Federal Minister of Labor Ursula von der Leyen reportedly to become new Federal President. German Chancellor Angela Merkel made a strong case for her party colleague in the coalition round on Tuesday morning, agencies report, citing leading Union circles.
What is now needed is the approval of the FDP and its renunciation of its own candidate for the election on 30 September. June, it says today in the Kolner Stadt-Anzeiger. Bonn political scientist Gerd Langguth has also expressed sympathy for von der Leyen as head of household at Bellevue Palace. "She could hold office with a special human warmth," the professor at Bonn University told the "Passauer Neue Presse" newspaper. As a member of a "party with a C in its name," Saxony-Anhalt's Economics Minister Reiner Haseloff also wants to see "equality of opportunity between the sexes" preserved with von der Leyen's candidacy. She is "a classic conservative politician" because of her commitment to family policy, Haseloff told the "Mitteldeutsche Zeitung" newspaper. Von der Leyen has the ability to win over others and is therefore a good choice.
CSU also raises claims Ex-CSU leader Erwin Huber apparently wants to steer the discussion about filling the highest office of state in a completely different direction. He called on party leaders to think about "whether it might not be time for a CSU candidate after 60 years". The CSU has not yet provided a Federal President, but has played a major role in shaping Germany. This already gives rise to a certain claim to occupy this office one day, he told the "Passauer Neue Presse" – although without naming names. The Minister of Labor herself reacted rather reservedly on Tuesday evening on ZDF to the mention of her name for the high office. "It may be the time for speculation, but a good solution for this country must now be found under great time prere." And therefore it applies to them to be silent.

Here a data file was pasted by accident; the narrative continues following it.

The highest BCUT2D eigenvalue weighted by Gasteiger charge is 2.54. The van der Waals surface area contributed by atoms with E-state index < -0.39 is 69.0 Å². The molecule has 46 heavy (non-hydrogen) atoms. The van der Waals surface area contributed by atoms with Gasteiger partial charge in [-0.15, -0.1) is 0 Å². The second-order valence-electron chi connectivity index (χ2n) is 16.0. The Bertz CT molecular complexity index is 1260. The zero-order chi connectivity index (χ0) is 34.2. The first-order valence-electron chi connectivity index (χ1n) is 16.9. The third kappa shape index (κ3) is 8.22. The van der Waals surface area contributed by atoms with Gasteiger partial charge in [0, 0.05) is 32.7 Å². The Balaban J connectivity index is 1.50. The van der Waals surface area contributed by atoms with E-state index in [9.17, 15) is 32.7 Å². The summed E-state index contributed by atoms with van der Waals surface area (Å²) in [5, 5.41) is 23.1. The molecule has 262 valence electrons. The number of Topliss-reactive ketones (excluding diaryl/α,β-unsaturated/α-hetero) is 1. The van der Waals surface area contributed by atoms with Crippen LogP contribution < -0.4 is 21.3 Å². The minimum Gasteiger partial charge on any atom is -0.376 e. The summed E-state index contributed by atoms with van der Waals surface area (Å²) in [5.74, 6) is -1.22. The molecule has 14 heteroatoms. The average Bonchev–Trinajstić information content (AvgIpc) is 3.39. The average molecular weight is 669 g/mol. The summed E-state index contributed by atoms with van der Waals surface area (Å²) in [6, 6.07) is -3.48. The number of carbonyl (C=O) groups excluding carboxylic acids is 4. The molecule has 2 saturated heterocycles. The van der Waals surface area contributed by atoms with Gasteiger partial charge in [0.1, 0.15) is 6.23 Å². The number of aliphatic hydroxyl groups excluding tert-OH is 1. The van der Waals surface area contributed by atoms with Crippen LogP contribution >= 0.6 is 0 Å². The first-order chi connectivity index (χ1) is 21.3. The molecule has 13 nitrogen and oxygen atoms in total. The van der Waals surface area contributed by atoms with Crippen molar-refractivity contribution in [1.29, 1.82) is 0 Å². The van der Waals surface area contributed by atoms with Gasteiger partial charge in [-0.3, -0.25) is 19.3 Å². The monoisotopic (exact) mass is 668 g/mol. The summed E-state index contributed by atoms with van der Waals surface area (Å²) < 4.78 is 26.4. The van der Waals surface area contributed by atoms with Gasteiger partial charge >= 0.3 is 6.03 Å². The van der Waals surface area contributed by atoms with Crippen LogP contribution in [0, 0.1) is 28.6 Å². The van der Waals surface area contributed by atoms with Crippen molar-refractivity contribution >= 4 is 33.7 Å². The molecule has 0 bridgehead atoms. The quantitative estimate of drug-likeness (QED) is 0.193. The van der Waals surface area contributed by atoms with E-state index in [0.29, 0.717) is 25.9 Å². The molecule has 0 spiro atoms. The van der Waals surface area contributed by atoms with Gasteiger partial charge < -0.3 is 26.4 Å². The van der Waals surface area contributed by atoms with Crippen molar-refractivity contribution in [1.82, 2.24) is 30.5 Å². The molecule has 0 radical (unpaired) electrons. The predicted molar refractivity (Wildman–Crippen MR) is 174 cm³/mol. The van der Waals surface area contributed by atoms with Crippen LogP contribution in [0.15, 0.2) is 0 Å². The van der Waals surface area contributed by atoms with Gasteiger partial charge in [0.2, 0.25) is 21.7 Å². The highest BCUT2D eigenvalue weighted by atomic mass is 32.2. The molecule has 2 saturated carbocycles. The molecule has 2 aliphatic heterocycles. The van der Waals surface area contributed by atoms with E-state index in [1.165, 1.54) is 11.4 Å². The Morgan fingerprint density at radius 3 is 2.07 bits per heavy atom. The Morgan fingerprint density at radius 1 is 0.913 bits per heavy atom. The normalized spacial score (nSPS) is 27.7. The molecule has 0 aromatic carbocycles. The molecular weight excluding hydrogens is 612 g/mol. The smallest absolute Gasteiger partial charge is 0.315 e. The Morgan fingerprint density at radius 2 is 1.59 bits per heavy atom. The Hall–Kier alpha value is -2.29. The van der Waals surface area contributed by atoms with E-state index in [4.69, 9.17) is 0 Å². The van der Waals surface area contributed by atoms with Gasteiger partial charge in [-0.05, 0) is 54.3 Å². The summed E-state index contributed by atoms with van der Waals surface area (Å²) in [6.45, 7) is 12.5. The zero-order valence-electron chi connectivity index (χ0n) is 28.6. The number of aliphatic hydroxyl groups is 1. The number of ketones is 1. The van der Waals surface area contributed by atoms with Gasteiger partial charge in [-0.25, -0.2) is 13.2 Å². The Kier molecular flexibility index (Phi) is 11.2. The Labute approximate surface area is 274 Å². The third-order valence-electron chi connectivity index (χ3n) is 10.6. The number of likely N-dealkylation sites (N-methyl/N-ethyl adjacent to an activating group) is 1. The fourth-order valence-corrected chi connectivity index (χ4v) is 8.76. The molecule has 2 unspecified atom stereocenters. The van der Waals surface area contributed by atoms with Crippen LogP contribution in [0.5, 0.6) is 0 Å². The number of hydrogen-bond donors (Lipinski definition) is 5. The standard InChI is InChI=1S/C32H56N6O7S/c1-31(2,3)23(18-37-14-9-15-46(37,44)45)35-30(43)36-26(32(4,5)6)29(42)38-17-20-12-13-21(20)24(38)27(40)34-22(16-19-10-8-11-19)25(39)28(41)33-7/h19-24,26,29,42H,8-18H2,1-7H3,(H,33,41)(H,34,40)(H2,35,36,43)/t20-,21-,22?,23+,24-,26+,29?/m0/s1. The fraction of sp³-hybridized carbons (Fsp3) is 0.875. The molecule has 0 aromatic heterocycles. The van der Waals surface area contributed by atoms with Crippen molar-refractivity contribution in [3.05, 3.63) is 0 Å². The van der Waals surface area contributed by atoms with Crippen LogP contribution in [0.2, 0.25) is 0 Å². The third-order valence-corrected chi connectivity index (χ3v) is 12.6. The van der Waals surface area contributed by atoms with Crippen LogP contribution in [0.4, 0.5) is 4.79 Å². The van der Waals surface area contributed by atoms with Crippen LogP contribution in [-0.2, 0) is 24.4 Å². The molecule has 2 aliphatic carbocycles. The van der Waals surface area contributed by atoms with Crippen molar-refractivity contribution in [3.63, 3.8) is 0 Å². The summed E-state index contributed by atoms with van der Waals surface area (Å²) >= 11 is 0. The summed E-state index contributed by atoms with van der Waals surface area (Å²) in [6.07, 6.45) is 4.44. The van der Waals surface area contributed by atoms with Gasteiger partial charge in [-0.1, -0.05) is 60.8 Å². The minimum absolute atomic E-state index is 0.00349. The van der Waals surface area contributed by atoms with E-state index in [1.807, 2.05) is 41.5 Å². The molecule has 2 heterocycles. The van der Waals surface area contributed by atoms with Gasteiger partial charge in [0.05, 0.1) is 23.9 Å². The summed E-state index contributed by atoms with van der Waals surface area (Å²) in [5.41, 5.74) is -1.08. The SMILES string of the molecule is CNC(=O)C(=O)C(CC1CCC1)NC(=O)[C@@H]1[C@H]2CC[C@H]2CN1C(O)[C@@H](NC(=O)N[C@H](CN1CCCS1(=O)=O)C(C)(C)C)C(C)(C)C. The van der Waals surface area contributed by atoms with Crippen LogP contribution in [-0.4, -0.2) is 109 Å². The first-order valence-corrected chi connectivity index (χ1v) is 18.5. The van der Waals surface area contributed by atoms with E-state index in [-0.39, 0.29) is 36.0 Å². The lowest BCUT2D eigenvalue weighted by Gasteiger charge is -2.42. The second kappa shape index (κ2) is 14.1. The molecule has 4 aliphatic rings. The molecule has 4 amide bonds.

Commissar Federal President wants non-partisan candidate Meanwhile, the acting president of Germany, Bremen Mayor Jens Bohrnsen (SPD), has for the first time entered the debate on the successor to Horst Kohler and spoken out in favor of a non-partisan candidate. Bohrnsen told the "Hamburger Abendblatt": "Why should we not try to find a suitable candidate beyond party-political affiliations??"The office of the Federal President should not be a result of party-political determinations.
Hamm-Brucher brings former bishop Huber into the conversation Hildegard Hamm-Brucher sees former Berlin bishop Wolfgang Huber as a suitable candidate for the office of German president. The former chairman of the Council of the Evangelical Church in Germany (EKD) had made smart statements on church policy as well as overall policy, the politician told the "Suddeutsche Zeitung" (Wednesday edition). Hamm-Brucher: "Such a man would certainly have no illusions and not immediately fall down when criticism comes."Huber's term as bishop of the Evangelical Church of Berlin-Brandenburg-Silesian Upper Lusatia ended after 16 years in November. From 2003 to 2009, he was chairman of the council of the EKD. In March, the 67-year-old theology professor had returned to Berlin from an extended research stay at the "Institute for Advanced Studies" in Stellenbosch, South Africa.Speaking about the profile of Horst Kohler's successor, Hamm-Brucher said that what is needed is someone who has analyzed the political dimensions of the office very precisely and has penetrated the political problems. Hamm-Brucher was the FDP's candidate for head of state in the 1994 German presidential election. She did not run against CDU candidate Roman Herzog in the decisive third round of voting. In September 2002, she resigned from the FDP after 54 years of service.